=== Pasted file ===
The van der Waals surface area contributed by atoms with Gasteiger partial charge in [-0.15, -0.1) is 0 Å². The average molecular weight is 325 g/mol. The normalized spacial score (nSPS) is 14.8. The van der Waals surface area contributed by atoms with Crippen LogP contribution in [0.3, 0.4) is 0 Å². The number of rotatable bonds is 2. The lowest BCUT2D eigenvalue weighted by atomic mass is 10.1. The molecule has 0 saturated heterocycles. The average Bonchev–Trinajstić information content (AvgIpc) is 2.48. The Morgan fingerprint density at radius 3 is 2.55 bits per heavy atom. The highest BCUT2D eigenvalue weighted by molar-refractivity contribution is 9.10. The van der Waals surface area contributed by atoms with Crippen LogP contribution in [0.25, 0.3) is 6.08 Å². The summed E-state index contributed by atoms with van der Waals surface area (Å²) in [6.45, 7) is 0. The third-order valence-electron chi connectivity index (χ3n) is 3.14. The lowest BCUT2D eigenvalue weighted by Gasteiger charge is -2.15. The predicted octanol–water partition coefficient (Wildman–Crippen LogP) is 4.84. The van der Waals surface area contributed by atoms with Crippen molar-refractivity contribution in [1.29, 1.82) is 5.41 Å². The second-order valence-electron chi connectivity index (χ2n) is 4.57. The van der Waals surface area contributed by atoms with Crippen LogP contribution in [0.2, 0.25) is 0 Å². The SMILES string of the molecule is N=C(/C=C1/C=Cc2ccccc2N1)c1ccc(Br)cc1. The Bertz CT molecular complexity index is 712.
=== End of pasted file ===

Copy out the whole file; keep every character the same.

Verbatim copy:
The van der Waals surface area contributed by atoms with Gasteiger partial charge in [-0.15, -0.1) is 0 Å². The average molecular weight is 325 g/mol. The normalized spacial score (nSPS) is 14.8. The van der Waals surface area contributed by atoms with Crippen LogP contribution in [0.3, 0.4) is 0 Å². The number of rotatable bonds is 2. The lowest BCUT2D eigenvalue weighted by atomic mass is 10.1. The molecule has 0 saturated heterocycles. The average Bonchev–Trinajstić information content (AvgIpc) is 2.48. The Morgan fingerprint density at radius 3 is 2.55 bits per heavy atom. The highest BCUT2D eigenvalue weighted by molar-refractivity contribution is 9.10. The van der Waals surface area contributed by atoms with Crippen LogP contribution in [0.25, 0.3) is 6.08 Å². The summed E-state index contributed by atoms with van der Waals surface area (Å²) in [6.45, 7) is 0. The third-order valence-electron chi connectivity index (χ3n) is 3.14. The lowest BCUT2D eigenvalue weighted by Gasteiger charge is -2.15. The predicted octanol–water partition coefficient (Wildman–Crippen LogP) is 4.84. The van der Waals surface area contributed by atoms with Crippen molar-refractivity contribution in [1.29, 1.82) is 5.41 Å². The second-order valence-electron chi connectivity index (χ2n) is 4.57. The van der Waals surface area contributed by atoms with Crippen LogP contribution in [0.2, 0.25) is 0 Å². The SMILES string of the molecule is N=C(/C=C1/C=Cc2ccccc2N1)c1ccc(Br)cc1. The Bertz CT molecular complexity index is 712.